A contributor to the Paul Kimmage Defense Fund has brought a motion to intervene in the civil lawsuit between Aaron Brown and his former business partner, Lesli Cohen, editor of the Cyclismas website.
The motion, which if granted would result in a class action, has been filed on behalf of all of those who donated to the fund.
It was established to raise money for the defence costs of Irish journalist and former pro cyclist Kimmage in a lawsuit brought against him by the UCI and its former presidents Hein Verbruggen and Pat McQuaid.
That action was suspended last year and appears likely to be withdrawn following Brian Cookson’s election as president last month.
However, controversy has surrounded the whereabouts of the money raised for Kimmage’s defence. Some was disbursed to him to pay for legal fees and other costs, but most - approximately $64,000 - remains unaccounted for.
As we reported yesterday, a website set up by Brown – who was previously highly active on Twitter under the pseudonym UCI Overlord – has outlined how donors can obtain a partial refund of their money.
Our article, which details the background to the dispute between Brown and Cohen and the mystery over the whereabouts of the money raised, also highlights concerns raised over why donors to the fund should not rush to seek reimbursement.
It’s perhaps worth noting that the contributor who has filed the motion to intervene in the Massachusetts action between the former Cyclismas business partners knows a bit about the law; Bill Hue is a Circuit Court judge in the state of Wisconsin.
In this instance, however, he is acting in his private capacity and at his own expense, and is asking that he be allowed to represent all those who donated to the fund.
According to a press release issued yesterday,
The Motion asks the Court to require Brown to account for all contributions and disbursements, and to place the remaining funds in the hands of a neutral third-party to be used according to the original purpose or else returned to donors.
Under the Court process, donors will be notified and given information to submit claims. Brown will be required to explain how much was collected, how much has been spent and what the money was used for. The remaining funds will be distributed under the Court’s supervision.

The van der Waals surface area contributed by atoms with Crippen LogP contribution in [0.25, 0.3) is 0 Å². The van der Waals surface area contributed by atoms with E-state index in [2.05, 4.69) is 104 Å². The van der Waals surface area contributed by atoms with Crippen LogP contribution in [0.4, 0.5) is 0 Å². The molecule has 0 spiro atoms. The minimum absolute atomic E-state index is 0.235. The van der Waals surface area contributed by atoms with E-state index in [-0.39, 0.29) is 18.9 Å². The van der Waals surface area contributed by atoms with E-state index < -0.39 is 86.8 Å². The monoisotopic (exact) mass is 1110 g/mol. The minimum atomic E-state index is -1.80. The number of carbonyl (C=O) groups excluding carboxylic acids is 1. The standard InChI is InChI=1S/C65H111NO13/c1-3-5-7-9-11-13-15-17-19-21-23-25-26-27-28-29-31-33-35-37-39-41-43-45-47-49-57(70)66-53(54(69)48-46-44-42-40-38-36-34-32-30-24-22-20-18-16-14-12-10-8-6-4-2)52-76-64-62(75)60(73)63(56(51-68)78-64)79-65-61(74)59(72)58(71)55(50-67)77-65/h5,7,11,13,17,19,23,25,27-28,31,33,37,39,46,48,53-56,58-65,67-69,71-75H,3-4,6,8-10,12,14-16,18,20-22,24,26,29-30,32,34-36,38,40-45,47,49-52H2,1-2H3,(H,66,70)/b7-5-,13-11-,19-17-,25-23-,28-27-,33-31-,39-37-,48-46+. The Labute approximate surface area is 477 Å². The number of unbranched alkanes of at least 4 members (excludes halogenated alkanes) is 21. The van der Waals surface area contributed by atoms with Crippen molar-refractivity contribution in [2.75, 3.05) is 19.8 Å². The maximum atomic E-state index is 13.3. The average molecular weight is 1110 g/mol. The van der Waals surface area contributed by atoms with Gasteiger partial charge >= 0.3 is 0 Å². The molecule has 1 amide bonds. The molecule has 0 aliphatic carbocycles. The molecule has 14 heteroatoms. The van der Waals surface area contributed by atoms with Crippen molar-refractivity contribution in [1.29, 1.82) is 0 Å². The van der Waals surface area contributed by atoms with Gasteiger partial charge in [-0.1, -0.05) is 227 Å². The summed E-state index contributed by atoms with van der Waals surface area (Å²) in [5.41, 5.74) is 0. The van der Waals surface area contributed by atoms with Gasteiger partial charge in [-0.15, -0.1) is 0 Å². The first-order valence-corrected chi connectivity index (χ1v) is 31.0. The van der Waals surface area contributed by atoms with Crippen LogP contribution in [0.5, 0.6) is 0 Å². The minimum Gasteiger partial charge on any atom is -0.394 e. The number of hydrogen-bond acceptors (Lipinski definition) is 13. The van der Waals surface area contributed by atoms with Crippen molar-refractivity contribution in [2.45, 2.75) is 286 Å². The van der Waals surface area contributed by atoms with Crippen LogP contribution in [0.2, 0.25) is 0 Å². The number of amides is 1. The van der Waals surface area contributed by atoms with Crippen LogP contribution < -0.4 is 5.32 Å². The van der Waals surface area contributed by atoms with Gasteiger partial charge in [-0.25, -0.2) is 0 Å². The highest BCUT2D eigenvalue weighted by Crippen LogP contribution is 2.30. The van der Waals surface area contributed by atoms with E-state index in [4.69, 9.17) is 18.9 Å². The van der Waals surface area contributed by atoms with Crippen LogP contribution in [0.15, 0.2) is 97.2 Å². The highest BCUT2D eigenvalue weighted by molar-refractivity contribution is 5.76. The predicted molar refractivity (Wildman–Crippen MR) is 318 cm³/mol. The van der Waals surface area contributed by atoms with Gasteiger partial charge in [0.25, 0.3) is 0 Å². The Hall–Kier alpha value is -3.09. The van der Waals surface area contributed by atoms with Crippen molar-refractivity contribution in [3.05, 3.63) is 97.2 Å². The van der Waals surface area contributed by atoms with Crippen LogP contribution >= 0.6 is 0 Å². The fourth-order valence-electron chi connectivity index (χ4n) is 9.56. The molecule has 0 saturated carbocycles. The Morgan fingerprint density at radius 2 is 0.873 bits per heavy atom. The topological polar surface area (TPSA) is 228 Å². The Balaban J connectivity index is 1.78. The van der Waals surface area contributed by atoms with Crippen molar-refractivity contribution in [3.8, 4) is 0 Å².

Cyclismas editor Cohen has agreed to Hue’s motion, while Kimmage himself has consented to become a party to the case, with a view to letting the court make the final decision on how the money should be dealt with.
Hue has also set up a website “to keep donors informed of the status, share legal filings with them, and to invite their comments and questions.”
The press release also repeated the text of a post published earlier yesterday (but subsequently deleted) on the website Brown has set up to offer refunds, in which he said:
Demands to suspend the website
There were demands yesterday to shut down the website and turn over the funds to a Massachusetts court in order for the court to disperse the funds. This came from Jim Donnelly, lawyer for Lesli Cohen, and also from Bill Hue, who has filed a motion to intervene in the business dissolution on behalf of a very small portion of donors.
This latest bullying tactic would diminish the amount of the refund available to the donors as both individuals could then claim costs for their efforts against the fund. There also would be court costs associated with the turnover. If the refund process is being handled appropriately, why does the opposition want to diminish the amount of money to be returned rightfully to the donors? Why are they fighting a process to which in theory is agreeable to everyone?
Again, the legal action in process is a business dissolution. This isn’t a class action suit based on the Kimmage Funds, or a lawsuit about the Kimmage Funds. The characterisations being made on social media are incorrect and defamatory.
I will continue to battle these efforts to ensure the donors receive their rightful refund and a rightful amount. The demands and “offers” have been summarily rejected.
Responding to the accusations of “bullying” on his blog, Hue revealed that Brown’s lawyer was seeking to terminate her involvement with the case, saying: "Unfortunately, Aaron failed to communicate or cooperate with his lawyer, to such an extent that she sent me pleadings asking the Court to allow her to withdraw as Counsel.
"That request would stay the case for 30 additional days.
"Yesterday [Monday] I talked to Aaron’s attorney again and we resolved to try to work out a resolution that would protect the donors, Paul Kimmage and ironically Aaron himself, by abandoning the unmonitored scheme Aaron published in favor of a system in place in the Massachusetts Court System.
"Aaron might believe I am a bully but I believe in truth, verification and monitoring through a neutral, here a Court.
"I did not intend to bully him by trying to work something out with his attorney that would benefit all concerned. And, importantly, our suggestions and efforts WERE NOT conditioned on him taking his site down."
For now then, the controversy over the fund, and in particular whether donors will ever see any of their money returned, continues to drag on - although the motion to intervene, if granted, means that a solution of sorts may be in sight as the legal process continues.
Born in Scotland, Simon moved to London aged seven and now lives in the Oxfordshire Cotswolds with his miniature schnauzer, Elodie. He fell in love with cycling one Saturday morning in 1994 while living in Italy when Milan-San Remo went past his front door. A daily cycle commuter in London back before riding to work started to boom, he's been news editor at road.cc since 2009. Handily for work, he speaks French and Italian. He doesn't get to ride his Colnago as often as he'd like, and freely admits he's much more adept at cooking than fettling with bikes.